# Day 13 - Distress Signal

See Day 13 for a detailed description of the problem.

Continuing to solve the Advent of Code 2022 problems (see Advent of Code - Day 1).

To run the example code in this post save the code into file such as `advent.jactl` and take your input from the Advent of Code site (e.g. `advent.txt`) and run it like this:

``````\$ cat advent.txt | java -jar jactl-1.3.1.jar advent.jactl
``````

## Part 1

For this challenge we are given as input a series of pairs of lists separated by blank lines like this:

``````[1,1,3,1,1]
[1,1,5,1,1]

[,[2,3,4]]
[,4]


[[8,7,6]]
``````

Luckily, the format is identical to Jactl syntax for list literals which means I could use the built-in `eval` statement to parse the input into lists.

The requirement is to compare each pair of lists to find which pairs are already in the correct sort order. The comparison is based on standard list comparison but with one difference which is that a bare element when compared with a list is first wrapped in a list before doing the comparison. For example `4` is the same as `` for the purpose of the comparison. This means we can’t just use the `<=>` operator to compare the lists, unfortunately.

So based on the requirements, I wrote a simple `compare()` function that returns `-1`, `0`, or `1` just like the `<=>` operator does.

Then it was a simple matter of reading in the input, discarding blank lines, grouping into pairs and finding which pairs are in order. The result is the sum of the indices of the pairs that are in the correct order.

``````def compare(lhs,rhs) {
return 1           if rhs == null
return lhs <=> rhs if lhs !instanceof List && rhs !instanceof List
rhs = [rhs]        if rhs !instanceof List
lhs = [lhs]        if lhs !instanceof List
def cmp = lhs.mapWithIndex{ it,i -> compare(it,rhs[i]) }.filter().limit(1)    // Note 1
return cmp ? cmp : (rhs.size() > lhs.size() ? -1 : 0)                            // Note 2
}

stream(nextLine).filter().map{ eval(it) }                                          // Note 3
.grouped(2)                                                        // Note 4
.mapWithIndex{ it,i -> compare(it,it) <= 0 ? i+1 : 0 }       // Note 5
.sum()
``````

Notes:

1. We compare each element in the two lists until the first one which returns non-zero (`filter().limit(1)`) up until the end of the `lhs` list.
2. If the comparison returned non-zero then that is the result, otherwise each element compared equally and the result is: `-1` if there are still more elements in `rhs` or, if the sizes are equal, `0`.
3. Using `filter()` will filter for lines that are “true” which for strings means non-empty. Then `eval` is used to evaluate the line as though it is Jactl. It will return the result which will be the list (or the number if it is just a single element on the line by itself).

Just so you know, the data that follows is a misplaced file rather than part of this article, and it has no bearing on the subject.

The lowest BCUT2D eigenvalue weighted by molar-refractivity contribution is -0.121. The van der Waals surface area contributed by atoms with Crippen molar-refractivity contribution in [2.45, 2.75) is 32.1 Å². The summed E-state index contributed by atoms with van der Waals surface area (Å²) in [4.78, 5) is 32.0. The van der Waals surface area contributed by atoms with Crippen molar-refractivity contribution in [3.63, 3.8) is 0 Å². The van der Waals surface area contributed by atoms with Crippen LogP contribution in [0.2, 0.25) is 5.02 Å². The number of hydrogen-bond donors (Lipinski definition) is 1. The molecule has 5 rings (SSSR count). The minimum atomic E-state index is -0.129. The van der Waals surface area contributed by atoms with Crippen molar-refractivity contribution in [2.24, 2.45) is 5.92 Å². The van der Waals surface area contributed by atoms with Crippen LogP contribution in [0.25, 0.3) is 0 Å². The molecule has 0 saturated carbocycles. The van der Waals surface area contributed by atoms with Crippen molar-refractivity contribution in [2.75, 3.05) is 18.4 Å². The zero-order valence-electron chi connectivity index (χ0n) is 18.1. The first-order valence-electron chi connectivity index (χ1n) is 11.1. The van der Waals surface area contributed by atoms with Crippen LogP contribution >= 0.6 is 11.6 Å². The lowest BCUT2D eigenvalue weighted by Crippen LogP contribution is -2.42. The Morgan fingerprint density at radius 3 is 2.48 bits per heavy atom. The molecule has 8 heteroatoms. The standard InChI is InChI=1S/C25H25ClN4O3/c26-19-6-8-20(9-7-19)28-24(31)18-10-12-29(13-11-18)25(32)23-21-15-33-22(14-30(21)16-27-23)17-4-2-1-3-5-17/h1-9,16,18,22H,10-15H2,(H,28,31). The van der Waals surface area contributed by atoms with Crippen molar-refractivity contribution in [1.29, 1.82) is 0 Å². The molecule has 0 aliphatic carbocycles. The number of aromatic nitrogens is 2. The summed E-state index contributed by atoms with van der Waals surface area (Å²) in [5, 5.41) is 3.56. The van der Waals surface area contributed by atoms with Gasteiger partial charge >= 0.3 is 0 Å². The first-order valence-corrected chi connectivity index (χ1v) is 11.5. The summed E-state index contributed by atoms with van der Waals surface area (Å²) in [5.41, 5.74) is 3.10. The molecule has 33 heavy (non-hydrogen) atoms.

4. Uses `grouped(2)` to group each pair of consecutive elements into a list of size 2.
5. Since we are only interested in pairs which are in the right order, if `compare()` returns `-1` or `0` then we map to the index plus 1 (requirements are for counting to start at 1), otherwise we map to 0 so that when we sum we will be summing only indexes where entries were in correct order.

## Part 2

For part 2 we now need to include two “divider” entries `[]` and `[]` and sort all entries including these two dividers. Then the result is the product of the indices of where the two dividers ended up in the sorted list.

Since we already have our `compare()` function that returns `-1`, `0`, or `1` when comparing two lists this made part 2 pretty easy.

We add the two dividers to the data and then just sort using our comparison function and use `mapWithIndex()` to map each value to `1` if it is not a divider, or the index plus 1 if it is. The result is then the product of all of these values.

``````def compare(lhs,rhs) {
return 1           if rhs == null
return lhs <=> rhs if lhs !instanceof List && rhs !instanceof List
rhs = [rhs]        if rhs !instanceof List
lhs = [lhs]        if lhs !instanceof List
def cmp = lhs.mapWithIndex{ it,i -> compare(it,rhs[i]) }.filter().limit(1)
return cmp ? cmp : (rhs.size() > lhs.size() ? -1 : 0)
}

def dividers = [ [], [] ]
def data     = stream(nextLine).filter().map { eval(it) } + dividers          // Note 1
data.sort{ a,b -> compare(a,b) }
.mapWithIndex{ it,i -> it in dividers ? i+1 : 1 }
.reduce(1){ m,it -> m*it }                                                // Note 2
``````

Notes:

2. Use `reduce()` to multiply all the mapped values together.